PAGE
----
While a nationwide push for vaccination against H1N1 and seasonal flu has led to long lines for shots, another vaccine against a common and deadly flu complication — pneumonia — hasn't gotten nearly as much attention, The Baltimore Sun reported Dec. 15.
Most babies get the pneumococcal vaccine, but only two-thirds of seniors, who generally are the hardest hit by flu each year, get their recommended dose. And vaccines get to only one-third of older children and adults with existing health problems, according to the federal Centers for Disease Control and Prevention. ??"
We have a window of opportunity because there may be another wave of H1N1 influenza and seasonal flu season hasn't started yet," said Dr. Deborah L. Wexler, executive director of the Immunization Action Coalition, which provides information to doctors and advocates for vaccines. "A huge number of people should be getting the vaccine who aren't getting it. If you can protect yourself from something that could kill you, why would you not?"
Public health officials say the pneumonia vaccine suffers from a lack of advertising. Also, they say many doctors might not know which patients should receive the vaccine.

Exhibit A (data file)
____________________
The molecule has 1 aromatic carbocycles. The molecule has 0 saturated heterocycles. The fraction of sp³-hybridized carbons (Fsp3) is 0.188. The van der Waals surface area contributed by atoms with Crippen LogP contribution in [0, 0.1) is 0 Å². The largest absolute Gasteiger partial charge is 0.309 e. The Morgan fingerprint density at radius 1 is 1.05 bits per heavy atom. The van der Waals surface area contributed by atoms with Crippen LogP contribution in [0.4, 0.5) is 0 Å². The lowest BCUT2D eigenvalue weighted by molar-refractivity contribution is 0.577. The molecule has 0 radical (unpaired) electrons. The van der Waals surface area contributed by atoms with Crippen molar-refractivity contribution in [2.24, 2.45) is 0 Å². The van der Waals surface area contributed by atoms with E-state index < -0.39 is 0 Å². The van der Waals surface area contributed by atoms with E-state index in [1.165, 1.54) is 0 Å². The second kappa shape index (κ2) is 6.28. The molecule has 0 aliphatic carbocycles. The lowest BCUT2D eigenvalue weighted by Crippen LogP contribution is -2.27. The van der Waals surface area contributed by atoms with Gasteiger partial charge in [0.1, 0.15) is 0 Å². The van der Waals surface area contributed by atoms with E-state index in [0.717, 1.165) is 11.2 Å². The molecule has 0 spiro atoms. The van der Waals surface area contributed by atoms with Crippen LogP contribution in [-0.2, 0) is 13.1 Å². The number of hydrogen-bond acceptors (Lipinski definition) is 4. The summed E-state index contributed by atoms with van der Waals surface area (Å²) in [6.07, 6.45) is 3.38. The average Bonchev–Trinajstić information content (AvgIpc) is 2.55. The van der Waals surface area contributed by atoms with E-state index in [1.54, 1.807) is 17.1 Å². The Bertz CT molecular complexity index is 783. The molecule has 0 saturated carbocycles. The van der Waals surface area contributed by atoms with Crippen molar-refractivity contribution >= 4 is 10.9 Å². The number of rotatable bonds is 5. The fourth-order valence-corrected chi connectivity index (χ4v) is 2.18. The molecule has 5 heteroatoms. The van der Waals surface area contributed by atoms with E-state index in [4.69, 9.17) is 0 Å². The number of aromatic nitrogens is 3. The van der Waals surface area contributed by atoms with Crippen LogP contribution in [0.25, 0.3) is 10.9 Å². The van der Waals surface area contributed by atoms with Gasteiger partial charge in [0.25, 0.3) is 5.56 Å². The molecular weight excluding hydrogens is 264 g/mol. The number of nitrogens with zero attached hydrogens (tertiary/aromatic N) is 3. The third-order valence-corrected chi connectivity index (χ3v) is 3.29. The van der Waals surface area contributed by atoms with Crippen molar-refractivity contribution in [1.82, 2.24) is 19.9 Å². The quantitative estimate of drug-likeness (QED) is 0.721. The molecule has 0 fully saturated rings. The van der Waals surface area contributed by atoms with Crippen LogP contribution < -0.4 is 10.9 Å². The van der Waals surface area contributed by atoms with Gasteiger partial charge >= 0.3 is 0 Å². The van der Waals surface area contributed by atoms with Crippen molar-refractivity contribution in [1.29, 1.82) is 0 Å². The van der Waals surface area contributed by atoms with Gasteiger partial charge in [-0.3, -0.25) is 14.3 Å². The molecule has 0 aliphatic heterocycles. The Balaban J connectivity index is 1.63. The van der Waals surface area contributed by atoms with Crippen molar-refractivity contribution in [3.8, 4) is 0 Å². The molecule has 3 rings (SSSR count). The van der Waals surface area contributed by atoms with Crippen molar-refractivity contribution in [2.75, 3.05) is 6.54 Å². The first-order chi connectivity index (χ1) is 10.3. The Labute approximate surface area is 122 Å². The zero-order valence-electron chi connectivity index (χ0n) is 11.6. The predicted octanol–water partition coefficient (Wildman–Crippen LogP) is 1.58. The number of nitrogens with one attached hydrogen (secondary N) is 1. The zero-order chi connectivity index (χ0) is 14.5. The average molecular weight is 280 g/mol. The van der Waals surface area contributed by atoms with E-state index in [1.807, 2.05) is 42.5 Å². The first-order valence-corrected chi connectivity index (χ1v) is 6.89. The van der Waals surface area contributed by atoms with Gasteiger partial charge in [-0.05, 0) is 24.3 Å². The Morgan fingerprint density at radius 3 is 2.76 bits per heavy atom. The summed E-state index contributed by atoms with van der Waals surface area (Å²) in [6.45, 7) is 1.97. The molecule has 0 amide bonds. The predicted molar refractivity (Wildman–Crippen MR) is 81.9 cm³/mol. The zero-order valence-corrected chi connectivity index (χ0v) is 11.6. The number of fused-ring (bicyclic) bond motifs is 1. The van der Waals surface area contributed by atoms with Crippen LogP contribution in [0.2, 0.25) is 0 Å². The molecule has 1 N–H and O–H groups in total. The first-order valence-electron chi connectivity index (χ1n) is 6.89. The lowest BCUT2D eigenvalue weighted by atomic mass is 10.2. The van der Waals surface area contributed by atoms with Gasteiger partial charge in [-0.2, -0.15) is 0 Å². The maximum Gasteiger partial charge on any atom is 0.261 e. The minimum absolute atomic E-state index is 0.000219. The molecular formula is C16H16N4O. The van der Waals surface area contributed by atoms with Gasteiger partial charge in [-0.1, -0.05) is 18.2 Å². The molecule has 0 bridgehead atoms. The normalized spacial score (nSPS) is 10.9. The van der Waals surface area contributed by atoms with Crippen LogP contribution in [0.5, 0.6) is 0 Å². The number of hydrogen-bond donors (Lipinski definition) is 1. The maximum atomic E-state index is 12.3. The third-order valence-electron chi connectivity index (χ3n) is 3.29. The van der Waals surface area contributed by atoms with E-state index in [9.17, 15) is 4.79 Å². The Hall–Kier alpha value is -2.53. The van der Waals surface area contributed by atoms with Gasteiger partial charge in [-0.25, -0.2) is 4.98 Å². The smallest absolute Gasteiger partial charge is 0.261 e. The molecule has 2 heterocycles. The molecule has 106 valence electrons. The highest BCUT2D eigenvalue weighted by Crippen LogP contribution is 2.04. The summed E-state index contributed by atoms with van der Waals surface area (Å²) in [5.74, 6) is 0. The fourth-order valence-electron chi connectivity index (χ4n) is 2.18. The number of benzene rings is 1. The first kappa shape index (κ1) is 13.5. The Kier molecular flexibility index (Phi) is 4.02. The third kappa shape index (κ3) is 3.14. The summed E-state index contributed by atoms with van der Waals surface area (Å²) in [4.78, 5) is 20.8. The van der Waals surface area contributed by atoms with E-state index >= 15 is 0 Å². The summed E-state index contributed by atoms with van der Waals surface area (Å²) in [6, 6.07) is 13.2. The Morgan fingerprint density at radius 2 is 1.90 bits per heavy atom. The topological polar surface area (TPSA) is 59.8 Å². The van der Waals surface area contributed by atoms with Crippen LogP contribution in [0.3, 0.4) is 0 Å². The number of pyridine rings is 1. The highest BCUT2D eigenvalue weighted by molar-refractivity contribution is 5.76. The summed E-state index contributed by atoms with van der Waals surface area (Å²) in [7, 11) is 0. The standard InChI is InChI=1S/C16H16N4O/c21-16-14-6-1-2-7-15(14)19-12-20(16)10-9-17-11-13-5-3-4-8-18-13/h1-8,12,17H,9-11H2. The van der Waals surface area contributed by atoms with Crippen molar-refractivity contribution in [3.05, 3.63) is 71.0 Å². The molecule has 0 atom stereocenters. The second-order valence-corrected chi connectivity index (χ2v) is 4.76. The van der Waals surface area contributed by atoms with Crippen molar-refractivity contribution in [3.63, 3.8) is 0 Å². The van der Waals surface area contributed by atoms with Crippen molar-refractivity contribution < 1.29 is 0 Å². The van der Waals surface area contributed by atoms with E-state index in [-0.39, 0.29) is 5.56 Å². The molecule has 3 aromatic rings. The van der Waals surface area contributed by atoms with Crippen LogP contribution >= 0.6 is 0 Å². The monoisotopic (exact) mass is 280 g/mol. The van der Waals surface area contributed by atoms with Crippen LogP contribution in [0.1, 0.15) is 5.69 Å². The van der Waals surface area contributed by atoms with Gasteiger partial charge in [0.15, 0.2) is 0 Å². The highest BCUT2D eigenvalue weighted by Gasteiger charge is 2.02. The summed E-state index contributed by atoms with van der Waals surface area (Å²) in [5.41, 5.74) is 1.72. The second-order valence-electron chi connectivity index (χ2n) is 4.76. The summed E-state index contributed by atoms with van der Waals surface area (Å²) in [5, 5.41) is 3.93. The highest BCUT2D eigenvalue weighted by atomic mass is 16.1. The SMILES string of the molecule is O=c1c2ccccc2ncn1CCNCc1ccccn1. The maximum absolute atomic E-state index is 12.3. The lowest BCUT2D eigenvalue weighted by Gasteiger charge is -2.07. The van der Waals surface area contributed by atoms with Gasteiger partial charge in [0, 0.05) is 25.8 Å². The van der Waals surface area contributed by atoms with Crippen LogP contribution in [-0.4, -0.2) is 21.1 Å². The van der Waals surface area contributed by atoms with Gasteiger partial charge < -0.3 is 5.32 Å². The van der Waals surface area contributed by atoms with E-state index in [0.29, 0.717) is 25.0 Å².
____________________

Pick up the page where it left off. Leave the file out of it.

Sometimes the recommendations change. The CDC, for example, recently began advising that adult smokers and people with asthma get vaccinated.
But because flu season lasts until May and more outbreaks are likely, some of those officials, including the top ranks at the CDC, have begun talking about the pneumonia vaccine, which they say could save thousands of lives a year and prevent debilitating effects of severe illness in many more.
Bacterial pneumonia is closely linked to flu, and in past outbreaks many of those who have died have also had such a lung infection. The CDC says early data show that this pandemic may be similar.
A recent study found that at least one-third of those who died of swine flu also had a kind of vaccine-preventable pneumonia.
The vaccine also can prevent some other bacterial infections, including bloodstream infections and meningitis, which infects the tissues and fluids around the brain and spinal cord. In general, about one in 20 people who get bacterial pneumonia die, and three in 10 who get meningitis die.
Doses of the pneumococcal conjugate vaccine are given to babies at 2, 4, 6 and 12 to 15 months as part of their series of vaccinations and are required by many school districts. Also called PCV7 or Prevnar, it protects against seven strains of the most common Streptococcus pneumoniae bacteria. A new vaccine was recently approved that would ward off 13 strains.
The CDC recommends that those ages 2 to 64 with health problems and seniors 65 and older get a dose of a different version, the pneumococcal polysaccharide vaccine. Also called PPSV23 or Pneumovax, it protects against 23 strains of bacteria. Typically, one shot is sufficient.